Tuesday, March 24, 2009

A political impass resolved brings a relief rally

There now seems sense of relief and renewed optimism that Geithner has finally presented a plan to clean up the US financial system from the subprime mortgages. The plan itself is really a reworked version of the old Paulsen Plan.

For political reasons, this matter has been in stalemate for months. US authorities do not want to put any large banks into receivership and reorganization nor do they want to be mixed up with nationalization. Many academics feel that these alternatives are cheaper and more efficient ways to clean up the banking system. The US has very well developed legislation and bureaucracy to do this; but after the LEH debacle last fall, they are very frightened of the fall out in the markets. They are worried about derivative transactions gettling locked up for years in legal proceeding. They seem particularly concerned about backlash from foreign sovereign creditors who would take big losses on their secured debt. Therefore, they prefer this convoluted solution that is in effect another large government subsidy to shore up the lame-duck banks.

There is an increasing trend to avoid US Congress authorization as the public opinion hardens towards the concept of more government bail-outs and subsidies to large corporations. Geithner intends to finance his plan by TARP money, the FDIC balance sheet and private sources. The Bernanke move last week to push down long term interest rates by purchasing US Treasuries and Agency debt obligations expands the FED balance sheet.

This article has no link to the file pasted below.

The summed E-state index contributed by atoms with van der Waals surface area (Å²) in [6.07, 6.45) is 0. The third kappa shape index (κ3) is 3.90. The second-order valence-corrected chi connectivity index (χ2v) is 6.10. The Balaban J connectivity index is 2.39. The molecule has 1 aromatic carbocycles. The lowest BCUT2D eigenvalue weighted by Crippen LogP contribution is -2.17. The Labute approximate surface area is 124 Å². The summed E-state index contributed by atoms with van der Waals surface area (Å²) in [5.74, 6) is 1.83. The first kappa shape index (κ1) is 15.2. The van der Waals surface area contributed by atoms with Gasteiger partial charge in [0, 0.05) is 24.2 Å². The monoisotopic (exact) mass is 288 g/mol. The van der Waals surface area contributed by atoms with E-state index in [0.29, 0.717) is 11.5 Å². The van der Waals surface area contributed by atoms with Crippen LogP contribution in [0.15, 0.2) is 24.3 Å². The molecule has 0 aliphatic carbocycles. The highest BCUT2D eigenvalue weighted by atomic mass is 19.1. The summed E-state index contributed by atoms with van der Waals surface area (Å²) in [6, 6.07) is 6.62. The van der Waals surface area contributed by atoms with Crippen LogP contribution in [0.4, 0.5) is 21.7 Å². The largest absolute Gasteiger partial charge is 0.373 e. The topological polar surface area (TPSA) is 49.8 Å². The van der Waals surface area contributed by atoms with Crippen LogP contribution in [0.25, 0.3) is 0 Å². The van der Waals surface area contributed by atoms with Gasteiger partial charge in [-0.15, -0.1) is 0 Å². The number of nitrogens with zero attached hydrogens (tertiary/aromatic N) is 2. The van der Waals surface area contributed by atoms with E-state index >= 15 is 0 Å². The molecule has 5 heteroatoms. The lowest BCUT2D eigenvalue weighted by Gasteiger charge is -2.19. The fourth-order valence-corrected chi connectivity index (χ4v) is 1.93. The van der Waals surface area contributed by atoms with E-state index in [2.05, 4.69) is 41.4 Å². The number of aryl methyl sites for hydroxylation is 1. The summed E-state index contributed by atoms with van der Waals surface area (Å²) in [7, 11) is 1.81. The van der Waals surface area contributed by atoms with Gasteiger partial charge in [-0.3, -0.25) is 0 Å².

There continues to be the issue of huge public deficits and rising public debt in the US on all fronts. Even liberal economists like Paul Krugman feel that the Geithner Plan is going to be a very high price solution. The US enjoys the advantage of extremely cheap financing in the way of US treasuries and printing money via the FED that other countries do not have. In the end, they hope to cover this with growth of tax revenue in a booming economy. On the other hand, the US dollar has started to weaken a bit and commodity prices harden. It is early to call this a trend reversal but in time, this could create problems for a recovery.

Bottom line: there is finally a plan in place to clean up and de-block the financial system. Whether it is a good plan or not is a superfluous issue at this point. The markets feel relieved.

There are currently a lot of cross currents in the financial industry. Some institutions are getting nervous about government involvement in their internal affairs. Politics on the Beltway is ever more chaotic. It remains to be seen how effective this plan will be on implementation.

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